IP Addressing | Classless Addressing
We have introduced IP addressing and classful addressing in the previous post.
Network Address and Mask
Network address – It identifies a network on internet. Using this, we can find range of addresses in the network and total possible number of hosts in the network.
Mask – It is a 32-bit binary number that gives the network address in the address block when AND operation is bitwise applied on the mask and any IP address of the block.
The default mask in different classes are :
Class A – 255.0.0.0
Class B – 255.255.0.0
Class C – 255.255.255.0
Example : Given IP address 188.8.131.52 and default class B mask, find the beginning address (network address).
Solution : The default mask is 255.255.0.0, which means that only the first 2 bytes are preserved and the other 2 bytes are set to 0. Therefore, the network address is 184.108.40.206.
Subnetting: Dividing a large block of addresses into several contiguous sub-blocks and assigning these sub-blocks to different smaller networks is called subnetting. It is a practice that is widely used when classless addressing is done.
To reduce the wastage of IP addresses in a block, we use sub-netting. What we do is that we use host id bits as net id bits of a classful IP address. We give the IP address and define the number of bits for mask along with it (usually followed by a ‘/’ symbol), like, 192.168.1.1/28. Here, subnet mask is found by putting the given number of bits out of 32 as 1, like, in the given address, we need to put 28 out of 32 bits as 1 and the rest as 0, and so, the subnet mask would be 255.255.255.240.
Some values calculated in subnetting :
1. Number of subnets : 2(Given bits for mask – No. of bits in default mask)
2. Subnet address : AND result of subnet mask and the given IP address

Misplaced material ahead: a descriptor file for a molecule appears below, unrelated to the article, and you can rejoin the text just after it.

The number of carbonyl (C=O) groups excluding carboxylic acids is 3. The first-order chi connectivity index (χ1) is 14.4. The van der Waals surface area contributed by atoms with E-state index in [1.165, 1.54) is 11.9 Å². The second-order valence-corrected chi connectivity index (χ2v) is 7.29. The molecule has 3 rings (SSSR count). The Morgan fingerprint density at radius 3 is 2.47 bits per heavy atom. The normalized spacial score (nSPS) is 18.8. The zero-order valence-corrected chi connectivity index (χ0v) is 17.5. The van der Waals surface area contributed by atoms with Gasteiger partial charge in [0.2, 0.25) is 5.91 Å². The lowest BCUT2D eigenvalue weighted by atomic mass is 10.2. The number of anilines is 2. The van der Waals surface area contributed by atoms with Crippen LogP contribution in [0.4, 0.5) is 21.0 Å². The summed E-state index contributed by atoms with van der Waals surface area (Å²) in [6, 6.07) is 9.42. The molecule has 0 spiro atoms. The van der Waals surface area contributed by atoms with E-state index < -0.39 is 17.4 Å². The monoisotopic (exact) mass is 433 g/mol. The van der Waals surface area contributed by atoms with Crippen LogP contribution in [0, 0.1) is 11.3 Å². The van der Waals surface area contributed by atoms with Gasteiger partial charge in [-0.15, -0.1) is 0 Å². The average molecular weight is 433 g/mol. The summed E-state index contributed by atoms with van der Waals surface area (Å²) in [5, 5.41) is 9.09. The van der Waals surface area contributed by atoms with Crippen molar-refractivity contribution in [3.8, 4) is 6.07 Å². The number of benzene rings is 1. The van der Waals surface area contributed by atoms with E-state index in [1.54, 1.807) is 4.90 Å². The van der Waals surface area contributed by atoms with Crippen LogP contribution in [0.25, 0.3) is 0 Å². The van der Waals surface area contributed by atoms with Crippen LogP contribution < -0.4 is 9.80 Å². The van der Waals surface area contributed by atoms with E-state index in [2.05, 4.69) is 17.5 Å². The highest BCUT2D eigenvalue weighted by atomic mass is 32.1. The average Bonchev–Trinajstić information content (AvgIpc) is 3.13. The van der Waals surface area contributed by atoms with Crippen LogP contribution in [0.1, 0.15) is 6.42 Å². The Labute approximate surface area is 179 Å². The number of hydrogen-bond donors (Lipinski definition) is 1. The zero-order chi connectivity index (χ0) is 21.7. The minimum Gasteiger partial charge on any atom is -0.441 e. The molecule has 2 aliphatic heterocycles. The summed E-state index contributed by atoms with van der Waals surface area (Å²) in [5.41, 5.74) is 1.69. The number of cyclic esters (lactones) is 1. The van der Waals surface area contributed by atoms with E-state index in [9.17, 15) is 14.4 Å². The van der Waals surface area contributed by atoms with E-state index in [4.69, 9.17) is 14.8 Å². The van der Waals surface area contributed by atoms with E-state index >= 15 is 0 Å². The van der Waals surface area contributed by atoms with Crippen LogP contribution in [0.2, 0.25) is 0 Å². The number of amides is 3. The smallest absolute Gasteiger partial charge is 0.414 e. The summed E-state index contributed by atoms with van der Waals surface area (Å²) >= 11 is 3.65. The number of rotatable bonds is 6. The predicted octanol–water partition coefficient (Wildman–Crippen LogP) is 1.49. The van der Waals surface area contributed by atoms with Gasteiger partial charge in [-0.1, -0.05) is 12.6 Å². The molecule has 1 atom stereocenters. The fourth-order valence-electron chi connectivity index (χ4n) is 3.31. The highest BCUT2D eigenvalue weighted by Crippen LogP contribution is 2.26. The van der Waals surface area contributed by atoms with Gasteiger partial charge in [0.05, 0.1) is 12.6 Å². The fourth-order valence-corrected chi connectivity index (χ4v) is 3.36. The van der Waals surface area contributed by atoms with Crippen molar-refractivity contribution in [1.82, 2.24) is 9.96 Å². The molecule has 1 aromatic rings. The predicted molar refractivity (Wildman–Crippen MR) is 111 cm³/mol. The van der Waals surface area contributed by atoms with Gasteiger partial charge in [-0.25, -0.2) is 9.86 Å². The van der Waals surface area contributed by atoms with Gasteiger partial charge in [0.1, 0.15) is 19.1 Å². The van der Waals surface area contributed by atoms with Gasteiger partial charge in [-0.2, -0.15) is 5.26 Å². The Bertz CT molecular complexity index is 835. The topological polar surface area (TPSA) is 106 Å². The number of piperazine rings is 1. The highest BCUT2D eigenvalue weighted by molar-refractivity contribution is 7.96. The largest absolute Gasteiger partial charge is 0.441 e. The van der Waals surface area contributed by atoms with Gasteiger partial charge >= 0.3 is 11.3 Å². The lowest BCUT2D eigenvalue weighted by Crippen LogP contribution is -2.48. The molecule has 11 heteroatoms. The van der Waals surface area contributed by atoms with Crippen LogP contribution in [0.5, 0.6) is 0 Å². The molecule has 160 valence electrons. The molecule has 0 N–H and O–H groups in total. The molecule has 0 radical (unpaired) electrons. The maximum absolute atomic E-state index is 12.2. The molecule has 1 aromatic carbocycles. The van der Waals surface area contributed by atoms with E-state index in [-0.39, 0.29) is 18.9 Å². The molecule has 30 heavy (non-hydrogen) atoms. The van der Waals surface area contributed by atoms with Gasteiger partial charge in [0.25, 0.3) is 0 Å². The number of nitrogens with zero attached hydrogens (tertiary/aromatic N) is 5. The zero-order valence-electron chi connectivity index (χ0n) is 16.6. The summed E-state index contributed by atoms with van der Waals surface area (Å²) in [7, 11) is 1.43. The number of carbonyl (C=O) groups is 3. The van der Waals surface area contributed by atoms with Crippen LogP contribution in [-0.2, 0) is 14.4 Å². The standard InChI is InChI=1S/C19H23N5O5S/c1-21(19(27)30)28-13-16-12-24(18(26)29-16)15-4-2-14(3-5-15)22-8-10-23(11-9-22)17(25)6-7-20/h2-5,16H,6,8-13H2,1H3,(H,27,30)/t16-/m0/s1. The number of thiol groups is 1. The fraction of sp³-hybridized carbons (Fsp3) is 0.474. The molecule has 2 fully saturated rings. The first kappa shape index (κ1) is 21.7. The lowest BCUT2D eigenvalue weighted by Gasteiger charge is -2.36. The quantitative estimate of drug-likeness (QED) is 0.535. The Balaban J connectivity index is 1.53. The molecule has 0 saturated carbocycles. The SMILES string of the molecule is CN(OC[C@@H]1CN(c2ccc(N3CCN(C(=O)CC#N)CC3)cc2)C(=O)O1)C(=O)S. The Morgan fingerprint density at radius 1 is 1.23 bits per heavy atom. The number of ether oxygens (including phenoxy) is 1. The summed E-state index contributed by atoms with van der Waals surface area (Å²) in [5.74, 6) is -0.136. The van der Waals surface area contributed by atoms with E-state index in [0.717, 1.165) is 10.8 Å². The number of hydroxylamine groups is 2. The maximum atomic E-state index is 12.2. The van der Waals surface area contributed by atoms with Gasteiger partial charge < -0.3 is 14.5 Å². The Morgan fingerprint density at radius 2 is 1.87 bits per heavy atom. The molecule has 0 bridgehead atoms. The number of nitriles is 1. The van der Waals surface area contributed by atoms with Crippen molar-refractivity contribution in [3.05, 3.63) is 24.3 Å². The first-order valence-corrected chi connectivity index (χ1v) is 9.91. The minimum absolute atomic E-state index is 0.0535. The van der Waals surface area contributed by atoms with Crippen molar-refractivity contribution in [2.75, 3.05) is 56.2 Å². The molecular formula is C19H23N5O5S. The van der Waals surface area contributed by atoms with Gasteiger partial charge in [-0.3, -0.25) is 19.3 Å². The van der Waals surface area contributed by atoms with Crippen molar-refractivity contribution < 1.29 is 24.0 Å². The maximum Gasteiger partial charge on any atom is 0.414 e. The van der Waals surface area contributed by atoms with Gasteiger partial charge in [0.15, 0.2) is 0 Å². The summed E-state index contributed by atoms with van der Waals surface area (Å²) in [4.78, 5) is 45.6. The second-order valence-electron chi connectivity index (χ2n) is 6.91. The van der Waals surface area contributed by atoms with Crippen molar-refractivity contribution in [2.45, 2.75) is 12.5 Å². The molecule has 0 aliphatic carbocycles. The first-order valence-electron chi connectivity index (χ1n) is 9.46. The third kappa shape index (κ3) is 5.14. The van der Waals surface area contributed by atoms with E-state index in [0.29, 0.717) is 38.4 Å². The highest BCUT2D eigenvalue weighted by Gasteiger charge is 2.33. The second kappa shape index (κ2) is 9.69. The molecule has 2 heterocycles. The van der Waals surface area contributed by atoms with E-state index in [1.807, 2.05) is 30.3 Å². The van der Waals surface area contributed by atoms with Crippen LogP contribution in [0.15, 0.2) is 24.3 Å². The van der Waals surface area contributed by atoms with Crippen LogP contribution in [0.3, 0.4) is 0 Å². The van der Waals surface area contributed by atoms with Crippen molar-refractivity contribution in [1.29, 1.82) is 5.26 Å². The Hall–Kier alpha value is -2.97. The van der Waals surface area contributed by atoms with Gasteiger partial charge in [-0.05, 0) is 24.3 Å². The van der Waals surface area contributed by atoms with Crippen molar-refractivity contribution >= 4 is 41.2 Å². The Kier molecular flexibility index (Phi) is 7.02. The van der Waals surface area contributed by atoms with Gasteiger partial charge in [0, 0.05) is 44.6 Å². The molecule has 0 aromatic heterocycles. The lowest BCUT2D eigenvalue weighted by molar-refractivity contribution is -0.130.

3. Broadcast address : By putting the host bits as 1 and retaining the network bits as in the IP address
4. Number of hosts per subnet : 2(32 – Given bits for mask) – 2
5. First Host ID : Subnet address + 1 (adding one to the binary representation of the subnet address)
6. Last Host ID : Subnet address + Number of Hosts
Explanation: This program takes an IP address in classful notation as input (e.g. 192.168.0.0) and converts it to classless addressing (CIDR notation) by checking the Class of the IP address and setting the mask(number after ‘/’) on that basis. The resulting CIDR notation is returned by the function ip_classless.
Enter an IP address in classful notation: 192.168.0.0 Classless address: 192.168.0.0/24
Example: Given IP Address – 172.16.0.0/25, find the number of subnets and the number of hosts per subnet. Also, for the first subnet block, find the subnet address, first host ID, last host ID, and broadcast address.
Solution: This is a class B address. So, no. of subnets = 2(25-16) = 29 = 512.
No. of hosts per subnet = 2(32-25) – 2 = 27 – 2 = 128 – 2 = 126
For the first subnet block(means Subnet Number=1), we have subnet address = 172.16.0.0, first host id = 172.16.0.1, last host id = 172.16.0.126 and broadcast address = 172.16.0.127
Below questions have been asked in previous GATE exams on the above topics. GATE | GATE CS 2003 | Question 82 GATE | GATE CS 2006 | Question 45 GATE | GATE CS 2007 | Question 67 GATE | GATE CS 2008 | Question 57 GATE | GATE CS 2010 | Question 47 GATE | GATE CS 2012 | Question 21 GATE | GATE CS 2015 Set 3 | Question 48
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